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under sail, they could not overtake the mother-ship. At 7 p.m. a squall carried away the mast, and by the time they had erected another the Catalpa was completely lost in the darkness. There was nothing for it but to make themselves as comfortable as they could in their drenched clothes and await the dawn.

At 6.45 a.m. next day they again sighted the Catalpa, but beyond her they saw the smoke of a vessel, which they took to be the Georgette. She was too far out of her course to be making her scheduled trip to Albany, so they took down their sails and lay low, hoping they would not be seen.

As a matter of fact, the Georgette it was. But not the busy little coastal steamer on which Breslin and Captain Anthony had sailed up from Bunbury. On the previous day she had been commissioned by the government and placed under the command of Mr John Stone of the Water Police. On board was a detachment of the Enrolled Pensioner Force, commanded by Major Finnerty, and a body of police in the charge of Sergeant O’Grady.

The men in the whaleboat watched the Georgette steam alongside the Catalpa, remain there about ten minutes, then steam away. Deeming it now safe, they hoisted sail and set off after the Catalpa, which unfortunately for them was also under full sail and widening the distance between them with every puff of wind. Meanwhile, they kept a weather eye on the Georgette which was obviously searching for them. On one occasion she came so close that Breslin says, ‘We could distinguish men on her deck and a look-out man at her masthead.’ However, she did not see them and as soon as she had passed on they made way after the Catalpa, which, at about two o'clock, stood round and approached them. Just when they felt certain they had been observed, they suddenly became aware of another boat under sail making towards the Catalpa and about equally distant from the land side as they were to seaward. This boat they recognized as the police cutter, and it now became a desperate race to see which would reach the ship first. At about 3 p.m. they ran up under the weather-side of the Catalpa and scrambled aboard, with the police-boat close on the lee quarter. The moment they were on board, the Catalpa hoisted the whaleboat and, with stars and stripes flying, stood out to sea. Breslin says he stepped to the side and kissed his hand to the police-boat—‘the gentlemen who had lost the race’.

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But it was not all over yet. They changed out of their wet clothes and following a glass of rum and hot coffee were glad to seek the comfort of their bunks after the trying twenty-eight hours they had spent in the open boat. When Breslin came on deck at five o'clock next morning, he found they were off Fremantle, and half an hour later the look-out reported a ship on the lee bow. This was the Georgette again, only this time she had a twelve-pound howitzer on board. The governor had himself ridden down to Fremantle to issue instructions and a fatigue party had been busy throughout the night re-fuelling the vessel. She was a full man-of-war ship with an admiral's flag flying.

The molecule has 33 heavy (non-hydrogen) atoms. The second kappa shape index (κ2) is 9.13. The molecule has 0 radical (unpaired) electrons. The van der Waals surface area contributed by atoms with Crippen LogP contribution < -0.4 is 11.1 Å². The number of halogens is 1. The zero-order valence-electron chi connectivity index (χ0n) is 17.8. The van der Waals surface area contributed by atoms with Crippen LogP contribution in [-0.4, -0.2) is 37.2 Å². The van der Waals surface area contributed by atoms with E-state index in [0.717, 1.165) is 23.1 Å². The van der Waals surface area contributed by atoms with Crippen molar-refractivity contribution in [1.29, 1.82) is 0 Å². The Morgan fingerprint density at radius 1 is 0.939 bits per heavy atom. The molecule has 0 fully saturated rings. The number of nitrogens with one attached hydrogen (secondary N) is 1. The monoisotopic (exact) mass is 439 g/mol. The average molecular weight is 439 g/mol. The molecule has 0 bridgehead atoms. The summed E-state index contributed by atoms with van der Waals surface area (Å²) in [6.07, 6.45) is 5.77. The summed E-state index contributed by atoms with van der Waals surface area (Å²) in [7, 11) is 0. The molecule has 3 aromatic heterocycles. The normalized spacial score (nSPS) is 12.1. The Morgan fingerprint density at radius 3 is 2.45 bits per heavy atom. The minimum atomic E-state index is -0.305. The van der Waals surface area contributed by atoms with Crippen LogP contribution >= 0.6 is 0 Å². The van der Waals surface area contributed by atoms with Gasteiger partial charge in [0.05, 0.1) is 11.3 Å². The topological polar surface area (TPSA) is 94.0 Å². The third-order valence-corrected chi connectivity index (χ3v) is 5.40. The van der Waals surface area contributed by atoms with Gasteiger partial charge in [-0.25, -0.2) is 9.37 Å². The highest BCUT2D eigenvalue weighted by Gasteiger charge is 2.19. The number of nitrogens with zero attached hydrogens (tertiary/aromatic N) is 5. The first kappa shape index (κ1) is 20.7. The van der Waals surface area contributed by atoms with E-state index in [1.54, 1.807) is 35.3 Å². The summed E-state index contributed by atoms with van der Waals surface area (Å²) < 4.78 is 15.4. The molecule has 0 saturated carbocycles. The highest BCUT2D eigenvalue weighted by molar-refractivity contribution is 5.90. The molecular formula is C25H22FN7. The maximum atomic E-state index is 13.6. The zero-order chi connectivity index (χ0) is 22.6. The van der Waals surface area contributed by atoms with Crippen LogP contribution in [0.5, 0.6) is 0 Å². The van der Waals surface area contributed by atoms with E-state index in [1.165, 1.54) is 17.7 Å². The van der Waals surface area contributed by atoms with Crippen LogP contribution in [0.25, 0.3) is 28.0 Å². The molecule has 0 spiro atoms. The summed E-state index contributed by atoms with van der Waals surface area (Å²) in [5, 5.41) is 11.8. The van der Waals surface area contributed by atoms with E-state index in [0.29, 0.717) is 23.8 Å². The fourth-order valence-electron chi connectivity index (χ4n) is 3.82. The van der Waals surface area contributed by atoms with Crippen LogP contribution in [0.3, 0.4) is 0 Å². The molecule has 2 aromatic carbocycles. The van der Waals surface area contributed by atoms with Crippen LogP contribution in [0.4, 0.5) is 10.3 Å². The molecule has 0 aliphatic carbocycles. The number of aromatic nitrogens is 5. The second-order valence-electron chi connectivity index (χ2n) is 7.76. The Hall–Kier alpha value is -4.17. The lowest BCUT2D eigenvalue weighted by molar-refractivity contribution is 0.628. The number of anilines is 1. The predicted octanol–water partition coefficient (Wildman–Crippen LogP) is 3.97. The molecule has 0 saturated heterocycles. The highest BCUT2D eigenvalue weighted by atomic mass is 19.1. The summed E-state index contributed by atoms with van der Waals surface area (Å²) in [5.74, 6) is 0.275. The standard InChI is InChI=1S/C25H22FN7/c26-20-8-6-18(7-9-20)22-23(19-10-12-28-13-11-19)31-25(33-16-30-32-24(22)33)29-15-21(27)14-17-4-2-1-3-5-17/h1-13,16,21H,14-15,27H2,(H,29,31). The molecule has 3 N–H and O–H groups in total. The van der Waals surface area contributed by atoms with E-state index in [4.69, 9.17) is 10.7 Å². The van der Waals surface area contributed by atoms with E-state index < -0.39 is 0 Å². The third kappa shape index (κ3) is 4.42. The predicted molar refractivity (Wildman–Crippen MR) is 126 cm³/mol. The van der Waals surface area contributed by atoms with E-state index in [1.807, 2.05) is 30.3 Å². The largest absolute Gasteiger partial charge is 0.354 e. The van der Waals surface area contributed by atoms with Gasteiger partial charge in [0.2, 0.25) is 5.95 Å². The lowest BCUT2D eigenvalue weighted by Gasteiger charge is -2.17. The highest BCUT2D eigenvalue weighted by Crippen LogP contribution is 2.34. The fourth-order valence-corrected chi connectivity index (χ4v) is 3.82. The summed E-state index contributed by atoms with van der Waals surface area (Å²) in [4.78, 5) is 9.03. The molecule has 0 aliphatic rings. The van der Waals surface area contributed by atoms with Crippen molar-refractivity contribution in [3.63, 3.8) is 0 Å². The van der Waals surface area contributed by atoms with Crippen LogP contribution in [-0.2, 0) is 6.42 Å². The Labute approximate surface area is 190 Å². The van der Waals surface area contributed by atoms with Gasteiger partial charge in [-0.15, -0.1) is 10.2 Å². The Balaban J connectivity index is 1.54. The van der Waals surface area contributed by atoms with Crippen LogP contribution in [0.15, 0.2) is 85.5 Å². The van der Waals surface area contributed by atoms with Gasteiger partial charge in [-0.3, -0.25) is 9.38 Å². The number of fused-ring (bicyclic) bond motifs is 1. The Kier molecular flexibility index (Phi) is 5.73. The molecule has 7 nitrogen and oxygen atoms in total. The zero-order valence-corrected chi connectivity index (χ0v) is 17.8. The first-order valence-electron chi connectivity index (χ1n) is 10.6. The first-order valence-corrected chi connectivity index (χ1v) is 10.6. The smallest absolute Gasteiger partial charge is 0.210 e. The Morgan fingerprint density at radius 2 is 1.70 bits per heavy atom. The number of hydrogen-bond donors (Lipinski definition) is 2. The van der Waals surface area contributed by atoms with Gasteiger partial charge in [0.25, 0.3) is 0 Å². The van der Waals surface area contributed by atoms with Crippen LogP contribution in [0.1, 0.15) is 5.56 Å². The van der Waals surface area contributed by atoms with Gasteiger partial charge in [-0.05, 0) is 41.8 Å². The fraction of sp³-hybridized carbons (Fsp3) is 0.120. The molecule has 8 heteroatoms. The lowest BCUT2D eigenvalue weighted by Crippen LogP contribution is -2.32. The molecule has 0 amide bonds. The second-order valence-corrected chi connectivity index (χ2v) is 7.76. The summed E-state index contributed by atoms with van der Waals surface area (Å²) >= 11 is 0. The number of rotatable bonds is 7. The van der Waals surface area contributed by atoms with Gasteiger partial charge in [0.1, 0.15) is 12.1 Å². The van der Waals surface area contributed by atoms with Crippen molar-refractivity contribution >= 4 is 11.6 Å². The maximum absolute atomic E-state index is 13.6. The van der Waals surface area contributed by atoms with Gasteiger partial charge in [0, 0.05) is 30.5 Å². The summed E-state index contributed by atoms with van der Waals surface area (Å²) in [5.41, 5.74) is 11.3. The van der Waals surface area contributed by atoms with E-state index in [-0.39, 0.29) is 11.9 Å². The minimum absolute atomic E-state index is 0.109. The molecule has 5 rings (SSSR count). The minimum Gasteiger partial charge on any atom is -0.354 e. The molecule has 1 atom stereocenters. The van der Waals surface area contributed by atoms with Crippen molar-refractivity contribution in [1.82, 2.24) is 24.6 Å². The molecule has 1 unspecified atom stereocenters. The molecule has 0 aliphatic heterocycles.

The Catalpa set sail before the wind, but her speed was no match for Georgette which by half past eight had overhauled her. Accounts of what happened in the next half-hour vary, but Breslin says that he advised Captain Anthony to ‘Hold on and don't take any notice of them yet.' About three minutes later he suggested:

‘Ask him what he wants'
The reply was an order to ‘Heave to!'
‘What am I to heave to for?', shouted Captain Anthony.
‘Have you any convict prisoners aboard?'
‘No prisoners here, no prisoners that I know of.'
‘I give you fifteen minutes to consider and you must take the consequences. I have the means to do it and if you don't heave to I'll blow the masts out of you!'
‘That's the American flag', replied Captain Anthony, ‘I am on the high seas. My flag protects me. If you fire on my ship you fire on the American flag.'

It was a tense moment. Upon Breslin's suggestions, logs were brought up on deck to sink any boarding party that might attempt to approach. Then they realized that they were drifting perilously close to British waters and orders were given to change course so that they bore directly down on the Georgette, forcing her to shift out of their way. This, says Breslin, seemed to disconcert them. ‘As the Georgette steamed slowly across our stern, I looked for a raking shot among our masts. She did not fire and as she ranged alongside again I knew that the game of bluff was played out.'

There were further exchanges, Mr Stone asking permission to come on board. This was firmly but courteously refused, and after

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keeping the Catalpa company until 9.30, the Georgette swung slowly off and steamed back to Fremantle, without, as Breslin remarks, having the good grace ‘to wish us bon voyage!’

It must have been exciting while it lasted and it is interesting to speculate what might have happened had the Georgette fired on the American flag. But apparently Mr Stone was under orders not to take undue risks, and beyond causing the colonists in Western Australia and elsewhere for many months to come to smell Fenian plots everywhere, the incident passed into history, and the Catalpa sailed over the horizon to New Bedford and freedom for her Fenian cargo.

References

1 Governor Weld to Mr E. Newman, Aug. 1871, M.F.T.T., B.L.

2 ‘Report of the Harbour Improvement Board, 3 June 1873’, Legislative Council Minutes of Proceedings, 1873.

3 West Australian, 4 March 1881.

4 Governor Weld to Earl Granville, Sept. 1869, C.S.O., B.L.

5 W. H. Knight, Western Australia, its History, Progress, Conditions and Prospects (Perth: J. Mitchell, 1870), p. 57.

6 A. Trollope, Australia and New Zealand (London: Chapman & Hall, 1873), p. 582.

7 Ibid. p. 585.

8 H. Taunton, Australind, Wanderings in Western Australia and the Malay East (London: Ed. Arnold, 1903), p. 3.

9 Lady Barker, Letters to Guy (London: Macmillan, 1885), p. 33.

10 Ibid. p. 113.